Other destinations around the school were the East Cleveland Public Library branch and the Warner and Swayze Observatory.  I spent a lot of time at that library.  My usual reading was about electricity and electronics.  It got to the point where I had read all the books in the 538 Dewey decimal range and had to go to other libraries to find some new stuff.  I also read extensively in the history section.  My reading said something about my future life.  When I had to say for the yearbook what I would study at college, I said electrical engineering.  It was truly one of my great interests.  Remember that was 1958 and we were under the impact of sputnik.  A career in science or engineering was greatly prized.  Once I went to college I followed my other interest and studied history and political science, got a master’s degree in Public Administration and spent a career in government, healthcare and university administration.  It all started in that branch library.  By the way, I had to take some science courses at Western Reserve University.  I chose geology and astronomy.  The astronomy class was held at night at the Warner and Swayze Observatory to which I could walk from my home on Nela View.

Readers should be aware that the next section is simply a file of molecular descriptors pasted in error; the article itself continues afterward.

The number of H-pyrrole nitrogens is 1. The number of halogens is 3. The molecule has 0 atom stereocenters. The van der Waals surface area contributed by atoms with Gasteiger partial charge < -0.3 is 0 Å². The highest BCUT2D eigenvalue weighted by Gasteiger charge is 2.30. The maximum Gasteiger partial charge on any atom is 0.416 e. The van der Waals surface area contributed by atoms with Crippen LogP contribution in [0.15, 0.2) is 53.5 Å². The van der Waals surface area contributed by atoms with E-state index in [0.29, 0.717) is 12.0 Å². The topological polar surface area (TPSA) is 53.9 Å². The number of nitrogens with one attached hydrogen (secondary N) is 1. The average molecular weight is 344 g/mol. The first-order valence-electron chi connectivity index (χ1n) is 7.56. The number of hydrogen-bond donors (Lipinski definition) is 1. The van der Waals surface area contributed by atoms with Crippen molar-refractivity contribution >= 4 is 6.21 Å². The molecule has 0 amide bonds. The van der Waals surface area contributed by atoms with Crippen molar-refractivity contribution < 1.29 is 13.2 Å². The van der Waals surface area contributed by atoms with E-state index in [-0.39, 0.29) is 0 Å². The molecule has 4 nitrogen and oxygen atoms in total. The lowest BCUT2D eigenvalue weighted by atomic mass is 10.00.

Another great destination across the street from the library was the Methodist church.  Somehow we discovered a coke machine in the basement of the church.  That machine was still giving coke for 5 cents a bottle when most other machines were charging a dime.  That was a refreshing stop on the way to or from the playground or library.  Much later in life, when I was Operations Director for the Cuyahoga County Mental Health Board, I got to know Rev. Douglas Denton, the pastor of that church and a member of the Mental Health Board.  Once, when I was meeting with him at the church, I revealed the secret of the coke machine.  He assured me that they had raised their price.